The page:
Gifts for Ehrlich baby raise ethical questions

May 17, 2004|By Paul Moore

THE SUN recently published a whimsical front-page article about the variety of gifts that Joshua Ehrlich, the infant son of Gov. Robert L. Ehrlich Jr. and his wife, Kendel, received upon his birth. A public records request by Sun reporter David Nitkin produced a 22-page list of presents that arrived at the governor's mansion this spring.

Mr. Nitkin reported that California Gov. Arnold Schwarzenegger and his wife, Maria Shriver, had sent balloons and that many of Mr. Ehrlich's Cabinet chiefs had sent personal gifts. The story also noted that some presents received from registered lobbyists were returned because of Maryland state ethics law restrictions.

Near the end of the article, Mr. Nitkin noted that among gifts from members of the news media was a baby bib from Sun staff writer Pat Meisol, who has written stories about Kendel Ehrlich and state government officials. Also, Sun editorial writer Karen Hosler, with her husband -- who works in the Governor's Office of Crime Control and Prevention -- had trees planted in the baby's honor.

FOR THE RECORD - The original published version of this story had the incorrect middle initial for Anthony Barbieri. This archived version has been corrected.

"I certainly was surprised," Mr. Nitkin said in an interview. "I didn't expect to see this."

He wasn't the only one.

Adherence to a code of ethics is the clearest sign of a newspaper's responsibility to its readers. The Sun's unwritten ethics code prohibits staff members from accepting any gifts from news sources or making contributions to any political or advocacy groups. Implicit in the code is a prohibition on giving gifts to public figures, which could create the appearance of a conflict of interest.

After Mr. Nitkin's story ran on April 23, The Sun's managing editor, Anthony F. Barbieri, decided that Ms. Meisol would no longer write about the Ehrlich administration or state government. "We concluded that to ensure that our readers believe that we are truly independent, this had to be done," Mr. Barbieri said. He added that senior editors are confident that Ms. Meisol would be fair and objective, "but I think this helps square things with our readers."

Editorial Page Editor Dianne Donovan, Ms. Hosler's supervisor, had known previously about the friendship between Ms. Hosler and her husband and the Ehrlichs. After Mr. Ehrlich was elected, Ms. Donovan and Ms. Hosler agreed that Ms. Hosler would not write editorials about the governor or state politics. Following Mr. Nitkin's baby gift story, Ms. Donovan ruled that Ms. Hosler would not write anything at all regarding Maryland politics or policies. This means Ms. Hosler cannot cover two of her specialties, environment and health issues. "We simply can't give the impression of the expectation of favored treatment," Ms. Donovan said.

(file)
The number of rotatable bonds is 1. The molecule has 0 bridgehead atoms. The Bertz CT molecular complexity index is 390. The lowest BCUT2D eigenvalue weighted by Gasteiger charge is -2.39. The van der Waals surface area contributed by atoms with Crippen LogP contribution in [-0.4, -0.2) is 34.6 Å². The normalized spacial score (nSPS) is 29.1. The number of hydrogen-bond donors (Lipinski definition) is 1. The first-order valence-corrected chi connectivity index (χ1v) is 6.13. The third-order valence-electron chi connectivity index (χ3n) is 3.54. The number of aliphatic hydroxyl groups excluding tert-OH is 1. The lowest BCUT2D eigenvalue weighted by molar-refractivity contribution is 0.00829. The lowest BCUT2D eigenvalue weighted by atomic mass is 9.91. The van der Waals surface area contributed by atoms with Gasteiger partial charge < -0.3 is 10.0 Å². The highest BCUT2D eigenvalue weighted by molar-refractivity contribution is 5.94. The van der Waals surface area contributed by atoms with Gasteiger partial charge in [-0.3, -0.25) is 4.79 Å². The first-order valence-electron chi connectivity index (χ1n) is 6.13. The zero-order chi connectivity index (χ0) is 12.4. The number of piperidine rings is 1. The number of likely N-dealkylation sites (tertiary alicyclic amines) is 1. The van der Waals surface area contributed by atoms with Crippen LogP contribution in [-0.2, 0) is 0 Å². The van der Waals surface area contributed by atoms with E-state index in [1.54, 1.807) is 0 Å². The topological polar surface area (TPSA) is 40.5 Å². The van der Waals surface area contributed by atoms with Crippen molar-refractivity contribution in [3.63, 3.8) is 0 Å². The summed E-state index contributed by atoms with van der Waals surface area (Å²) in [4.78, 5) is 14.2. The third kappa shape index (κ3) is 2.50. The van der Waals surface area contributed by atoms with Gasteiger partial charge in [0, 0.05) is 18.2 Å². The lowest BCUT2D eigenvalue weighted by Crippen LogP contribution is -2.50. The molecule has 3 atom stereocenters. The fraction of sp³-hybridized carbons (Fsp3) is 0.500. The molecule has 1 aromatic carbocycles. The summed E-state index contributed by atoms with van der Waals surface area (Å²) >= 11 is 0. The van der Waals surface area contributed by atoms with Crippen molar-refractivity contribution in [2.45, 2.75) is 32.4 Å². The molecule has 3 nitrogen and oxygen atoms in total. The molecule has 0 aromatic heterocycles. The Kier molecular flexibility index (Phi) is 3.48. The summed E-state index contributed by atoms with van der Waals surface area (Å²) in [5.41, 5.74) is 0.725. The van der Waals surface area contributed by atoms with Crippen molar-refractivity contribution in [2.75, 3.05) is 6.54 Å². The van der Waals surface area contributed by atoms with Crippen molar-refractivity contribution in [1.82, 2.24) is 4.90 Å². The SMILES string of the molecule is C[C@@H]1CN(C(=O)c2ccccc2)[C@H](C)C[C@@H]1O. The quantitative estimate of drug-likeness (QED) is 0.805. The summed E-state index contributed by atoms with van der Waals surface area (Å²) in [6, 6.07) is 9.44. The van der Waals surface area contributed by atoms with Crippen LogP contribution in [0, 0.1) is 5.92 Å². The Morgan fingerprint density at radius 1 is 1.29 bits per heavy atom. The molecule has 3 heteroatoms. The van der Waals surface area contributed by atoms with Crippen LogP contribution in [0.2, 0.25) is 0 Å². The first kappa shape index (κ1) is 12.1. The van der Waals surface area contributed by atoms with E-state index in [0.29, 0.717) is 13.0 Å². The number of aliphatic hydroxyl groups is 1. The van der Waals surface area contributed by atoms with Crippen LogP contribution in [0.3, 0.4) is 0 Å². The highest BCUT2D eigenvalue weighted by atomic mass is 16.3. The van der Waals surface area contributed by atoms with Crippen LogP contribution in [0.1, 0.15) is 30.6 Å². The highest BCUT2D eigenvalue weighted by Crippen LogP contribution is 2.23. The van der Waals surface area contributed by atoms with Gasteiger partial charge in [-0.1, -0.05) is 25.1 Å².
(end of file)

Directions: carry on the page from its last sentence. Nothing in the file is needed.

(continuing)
Are these restrictions too harsh? Are senior editors making a mountain out of a molehill?

Ms. Meisol calls the decision to bar her reporting about state government "dramatic, broad and severe."

"I have worked hard for two years to develop contacts with some of the highest-level people in the Maryland state government," she said. "It seems a big leap and an injury to me to imply to readers that I can no longer be objective on these topics because I gave somebody a baby bib."

Ms. Hosler said her decision to join her husband in sending a gift was an offhand thing. "It was thoughtless, because I certainly would not purposely give the governor and his wife a personal gift," she said.

Bob Steele, an authority on ethics codes at the Poynter Institute, the journalism center in St. Petersburg, Fla., says the baby gifts do not represent a "mortal sin" but can be seen as an example of competing loyalties. "Credibility is built on the platform of independence, and coverage can't seem to be affected by personal connections," he said.

Some in the newsroom argue that cultivating personal relationships with sources and subjects -- such as having lunch or dinner together -- is part of a reporter's job. That's true, says Deputy Managing Editor Sandra A. Banisky, but it is possible to interact with a source and avoid the appearance of a conflict of interest. She cited the difference between a reporter paying personally for a meal and The Sun picking up the tab: "It's the institution vs. the individual, that's the distinction."

Mr. Steele believes ethics codes need to be specific to protect both the newspaper and the employee. "It should be about practices that work for professionals but not moral absolutes," he said. Ms. Meisol said that she always saw herself as acting on behalf of The Sun and believed that sending a bib was simply a nice personal touch.

"I wish I had just sent a card," she said.

Paul Moore's column regularly appears Sundays.

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